The Background and History of Cultural Holiday Tea Traditions
The tradition of drinking tea during the winter holiday season has been around for hundreds—and in some instances, thousands—of years. From Germany to Morocco and from England to Russia, tea has played a vital role in the shaping of many cultural holiday traditions.
So the next few posts will highlight several of these historical tea traditions.
Flaming Tea: The Wildest Hanukkah Tradition
While it may not be a well-known practice in the United States, the Flaming Tea Ceremony is a beloved holiday tradition for Jewish families in Eastern Europe. But in keeping with the custom of making it a “Festival of Lights,” many Russian Jews practiced this custom.
So, here is how it goes…
Everyone at the holiday table soaks a sugar cube in brandy, places it on their teaspoon, and then lights it with a candle. While the brandy soaked sugar cube burns, everyone sings a festive holiday song. As soon as the singing ends, everyone drops their flaming sugar cube into their glass of tea and then drinks it.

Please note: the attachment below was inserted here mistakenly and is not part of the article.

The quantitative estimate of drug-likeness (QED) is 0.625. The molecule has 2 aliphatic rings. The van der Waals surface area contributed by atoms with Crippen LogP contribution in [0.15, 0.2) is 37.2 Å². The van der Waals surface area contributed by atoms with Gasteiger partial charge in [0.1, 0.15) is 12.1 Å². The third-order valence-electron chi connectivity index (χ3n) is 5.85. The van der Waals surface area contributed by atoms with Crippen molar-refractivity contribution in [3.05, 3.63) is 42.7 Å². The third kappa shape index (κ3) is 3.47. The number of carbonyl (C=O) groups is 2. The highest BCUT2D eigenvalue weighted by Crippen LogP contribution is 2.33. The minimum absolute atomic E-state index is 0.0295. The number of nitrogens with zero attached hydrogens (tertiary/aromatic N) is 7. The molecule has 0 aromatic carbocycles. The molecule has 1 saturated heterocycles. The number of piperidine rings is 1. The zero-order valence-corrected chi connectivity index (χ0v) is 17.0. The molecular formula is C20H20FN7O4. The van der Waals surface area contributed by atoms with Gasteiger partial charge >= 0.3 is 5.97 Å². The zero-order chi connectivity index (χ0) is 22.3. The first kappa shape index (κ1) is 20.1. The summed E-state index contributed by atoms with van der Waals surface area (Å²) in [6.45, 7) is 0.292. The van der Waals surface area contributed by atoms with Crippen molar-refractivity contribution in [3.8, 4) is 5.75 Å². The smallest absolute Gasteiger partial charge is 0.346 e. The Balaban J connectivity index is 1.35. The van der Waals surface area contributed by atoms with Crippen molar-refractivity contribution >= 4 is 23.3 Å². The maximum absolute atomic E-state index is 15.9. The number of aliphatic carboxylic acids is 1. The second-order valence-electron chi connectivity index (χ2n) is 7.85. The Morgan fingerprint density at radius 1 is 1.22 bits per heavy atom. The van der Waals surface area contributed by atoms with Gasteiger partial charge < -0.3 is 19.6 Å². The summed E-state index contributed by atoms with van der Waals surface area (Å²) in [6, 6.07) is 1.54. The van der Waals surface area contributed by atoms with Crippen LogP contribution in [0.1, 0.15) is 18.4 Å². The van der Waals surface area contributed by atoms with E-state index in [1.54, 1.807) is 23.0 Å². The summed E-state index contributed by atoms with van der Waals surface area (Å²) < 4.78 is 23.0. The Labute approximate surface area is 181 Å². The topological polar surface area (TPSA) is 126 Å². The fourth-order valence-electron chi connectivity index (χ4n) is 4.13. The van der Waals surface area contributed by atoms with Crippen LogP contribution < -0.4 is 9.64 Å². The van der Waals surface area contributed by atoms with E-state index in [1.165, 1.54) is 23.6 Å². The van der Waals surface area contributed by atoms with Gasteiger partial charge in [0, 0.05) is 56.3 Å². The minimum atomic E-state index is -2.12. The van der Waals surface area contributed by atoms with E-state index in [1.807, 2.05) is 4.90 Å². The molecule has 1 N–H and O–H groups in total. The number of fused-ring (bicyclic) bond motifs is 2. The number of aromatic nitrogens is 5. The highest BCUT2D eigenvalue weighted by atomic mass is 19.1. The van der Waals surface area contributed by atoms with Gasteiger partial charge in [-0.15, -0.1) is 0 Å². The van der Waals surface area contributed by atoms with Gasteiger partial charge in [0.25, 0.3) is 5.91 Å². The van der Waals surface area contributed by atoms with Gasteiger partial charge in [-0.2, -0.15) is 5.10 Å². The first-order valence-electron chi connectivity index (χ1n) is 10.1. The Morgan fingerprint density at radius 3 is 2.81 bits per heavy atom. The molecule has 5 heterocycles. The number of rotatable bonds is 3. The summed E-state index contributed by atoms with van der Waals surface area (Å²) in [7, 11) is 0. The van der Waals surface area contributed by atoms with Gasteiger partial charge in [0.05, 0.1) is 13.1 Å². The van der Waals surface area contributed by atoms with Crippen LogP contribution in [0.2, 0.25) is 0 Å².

The ritual of setting the sugar aflame at Hanukkah stretches back to Eastern Europe and Russia. In some versions of the story, sugar was abundant and guests indulged freely. In others, sugar was scarce and each person at the table was limited to a small cube.
Most often, sugar was a luxury. When it was available, daily tea-drinkers would sometimes place a sugar cube between their teeth and sip the tea through it in that fashion. It had its devotees: the 19th-century Russian writer Aleksandr Pushkin is quoted as having said, “Ecstasy is a glassful of tea and a piece of sugar in the mouth.”
Next…Moroccan Hanukkah Tea